According to Stuart Pengelley, an expert in biopharma application development at Bruker Daltonics, impurities such as host cell proteins (HCPs) in biologic products also present a major challenge in the preclinical stage because they can inhibit the drug’s effectiveness and present safety issues. In this article, he explores current methods for detecting and removing HCPs in biologics and how trapped ion mobility spectrometry and quadrupole time-of-flight mass spectrometry can help solve the HCP challenge.



The clinical stage of drug development involves testing the potential treatment in humans through clinical trials to determine its safety and effectiveness in the human body. Clinical trials have three phases before the drug goes to market:

  • Phase I: Involves testing the drug on 20-100 healthy volunteers or those with the condition or disease being treated to determine the treatment’s safety and what dosage is safe. This phase usually lasts several months.
  • Phase II: Involves testing the drug on several hundred people who have the condition or disease being treated to determine side effects and effectiveness. This phase takes several months to two years to complete.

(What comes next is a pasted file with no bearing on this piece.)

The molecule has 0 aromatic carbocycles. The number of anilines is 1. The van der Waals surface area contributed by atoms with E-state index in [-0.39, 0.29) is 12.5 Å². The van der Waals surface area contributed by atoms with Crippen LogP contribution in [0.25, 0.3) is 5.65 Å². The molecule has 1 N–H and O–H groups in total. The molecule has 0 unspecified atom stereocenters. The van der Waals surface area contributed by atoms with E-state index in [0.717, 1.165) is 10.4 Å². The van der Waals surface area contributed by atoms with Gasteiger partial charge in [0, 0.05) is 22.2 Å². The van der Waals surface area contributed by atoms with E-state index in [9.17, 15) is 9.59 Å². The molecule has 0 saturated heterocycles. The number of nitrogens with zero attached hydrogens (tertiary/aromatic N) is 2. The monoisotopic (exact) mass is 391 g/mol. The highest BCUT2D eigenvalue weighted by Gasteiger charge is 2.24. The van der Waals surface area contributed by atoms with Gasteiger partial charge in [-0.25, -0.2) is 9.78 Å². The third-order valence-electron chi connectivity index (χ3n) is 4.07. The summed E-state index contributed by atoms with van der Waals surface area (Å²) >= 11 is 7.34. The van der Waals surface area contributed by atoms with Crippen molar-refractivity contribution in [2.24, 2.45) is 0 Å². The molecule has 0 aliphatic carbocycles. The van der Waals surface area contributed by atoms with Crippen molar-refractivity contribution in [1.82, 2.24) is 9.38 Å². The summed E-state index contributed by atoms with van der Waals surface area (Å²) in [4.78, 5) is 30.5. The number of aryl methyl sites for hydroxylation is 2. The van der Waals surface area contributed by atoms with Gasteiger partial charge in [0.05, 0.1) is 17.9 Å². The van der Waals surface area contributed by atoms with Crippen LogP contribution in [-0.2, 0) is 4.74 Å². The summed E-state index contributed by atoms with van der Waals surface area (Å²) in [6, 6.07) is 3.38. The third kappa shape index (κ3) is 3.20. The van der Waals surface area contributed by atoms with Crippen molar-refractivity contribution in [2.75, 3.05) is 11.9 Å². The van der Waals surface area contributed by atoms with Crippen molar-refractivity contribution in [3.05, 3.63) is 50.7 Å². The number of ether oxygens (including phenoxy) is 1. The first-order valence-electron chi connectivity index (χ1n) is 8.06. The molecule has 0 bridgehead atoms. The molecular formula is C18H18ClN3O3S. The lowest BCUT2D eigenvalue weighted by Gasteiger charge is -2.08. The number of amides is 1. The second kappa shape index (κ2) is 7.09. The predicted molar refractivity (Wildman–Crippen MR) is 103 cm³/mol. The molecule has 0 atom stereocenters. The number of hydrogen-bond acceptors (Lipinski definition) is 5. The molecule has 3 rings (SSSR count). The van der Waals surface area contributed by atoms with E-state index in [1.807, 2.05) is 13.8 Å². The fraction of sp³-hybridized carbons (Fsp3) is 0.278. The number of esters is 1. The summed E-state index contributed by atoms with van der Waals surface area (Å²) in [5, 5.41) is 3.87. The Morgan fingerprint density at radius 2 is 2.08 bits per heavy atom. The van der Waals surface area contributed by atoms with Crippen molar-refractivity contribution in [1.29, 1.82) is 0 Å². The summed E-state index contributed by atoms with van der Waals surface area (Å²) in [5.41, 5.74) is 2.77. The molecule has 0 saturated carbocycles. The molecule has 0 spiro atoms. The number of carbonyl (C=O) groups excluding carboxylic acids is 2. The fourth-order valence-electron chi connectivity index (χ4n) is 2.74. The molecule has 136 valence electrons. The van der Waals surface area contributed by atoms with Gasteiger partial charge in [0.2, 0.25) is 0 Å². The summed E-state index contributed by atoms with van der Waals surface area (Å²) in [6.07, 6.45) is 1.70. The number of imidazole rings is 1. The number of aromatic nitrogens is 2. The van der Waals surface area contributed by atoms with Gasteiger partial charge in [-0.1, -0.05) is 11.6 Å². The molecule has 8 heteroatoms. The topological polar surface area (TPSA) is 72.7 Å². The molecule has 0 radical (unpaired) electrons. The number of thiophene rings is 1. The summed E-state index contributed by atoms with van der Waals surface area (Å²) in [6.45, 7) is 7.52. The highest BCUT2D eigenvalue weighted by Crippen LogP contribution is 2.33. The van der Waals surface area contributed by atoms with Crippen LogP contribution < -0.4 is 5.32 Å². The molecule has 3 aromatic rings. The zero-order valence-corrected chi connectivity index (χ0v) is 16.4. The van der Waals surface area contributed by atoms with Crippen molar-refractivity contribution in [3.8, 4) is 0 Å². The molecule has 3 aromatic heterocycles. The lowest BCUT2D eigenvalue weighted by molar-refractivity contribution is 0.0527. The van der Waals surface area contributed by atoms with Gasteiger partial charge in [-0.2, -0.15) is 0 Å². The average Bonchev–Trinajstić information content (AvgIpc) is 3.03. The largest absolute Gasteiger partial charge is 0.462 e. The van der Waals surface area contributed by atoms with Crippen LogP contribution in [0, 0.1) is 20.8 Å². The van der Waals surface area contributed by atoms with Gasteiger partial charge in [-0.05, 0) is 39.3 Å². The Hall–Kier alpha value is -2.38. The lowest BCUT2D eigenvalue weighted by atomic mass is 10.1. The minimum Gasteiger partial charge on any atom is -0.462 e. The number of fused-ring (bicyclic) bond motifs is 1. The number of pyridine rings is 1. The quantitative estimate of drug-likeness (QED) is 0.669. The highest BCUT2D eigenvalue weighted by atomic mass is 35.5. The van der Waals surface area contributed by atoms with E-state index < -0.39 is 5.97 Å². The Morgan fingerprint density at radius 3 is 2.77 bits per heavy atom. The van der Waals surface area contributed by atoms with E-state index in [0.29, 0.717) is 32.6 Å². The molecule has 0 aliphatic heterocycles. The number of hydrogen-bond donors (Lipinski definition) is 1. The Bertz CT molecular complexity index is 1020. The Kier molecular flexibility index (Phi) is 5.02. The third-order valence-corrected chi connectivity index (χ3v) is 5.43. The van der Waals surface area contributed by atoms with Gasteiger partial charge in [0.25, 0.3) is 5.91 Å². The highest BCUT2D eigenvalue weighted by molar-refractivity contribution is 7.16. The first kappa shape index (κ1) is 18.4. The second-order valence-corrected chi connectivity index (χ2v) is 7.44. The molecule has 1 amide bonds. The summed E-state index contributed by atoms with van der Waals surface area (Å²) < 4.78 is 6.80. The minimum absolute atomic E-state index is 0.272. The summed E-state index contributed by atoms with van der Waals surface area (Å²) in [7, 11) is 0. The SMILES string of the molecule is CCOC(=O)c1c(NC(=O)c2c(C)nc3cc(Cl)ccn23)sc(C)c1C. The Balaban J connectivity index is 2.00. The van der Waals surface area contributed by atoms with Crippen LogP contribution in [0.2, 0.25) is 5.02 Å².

• Phase III: Involves testing the drug or treatment in 300-3,000 volunteers with the condition or disease and lasts one to four years. This phase further determines efficacy and safety, aiming to catch any adverse reactions that may have been missed in the previous studies.

After the drug is on the market, Phase IV studies continue to look at the safety and efficacy of the treatment and involve several thousand volunteers who have the condition or disease.

Key challenges in clinical trials include time, cost, and finding enough people to participate who accurately represent the diversity of the target population. However, digital simulations of patient populations could help manage such issues. The current pandemic has also made it especially difficult to recruit enough participants while meeting social distancing and other safety measures when conducting trials. Decentralized or virtual trials have helped meet these challenges and are likely to continue post-pandemic, according to this article in Clinical Lab Manager.

Another issue with clinical trials is that most focus on adults, presenting challenges to finding safe and effective treatments for children. In this Q&A, Matthew M. Laughon, MD, MPH, discusses this challenge in his own research and how he’s addressing such issues through clinical trial design.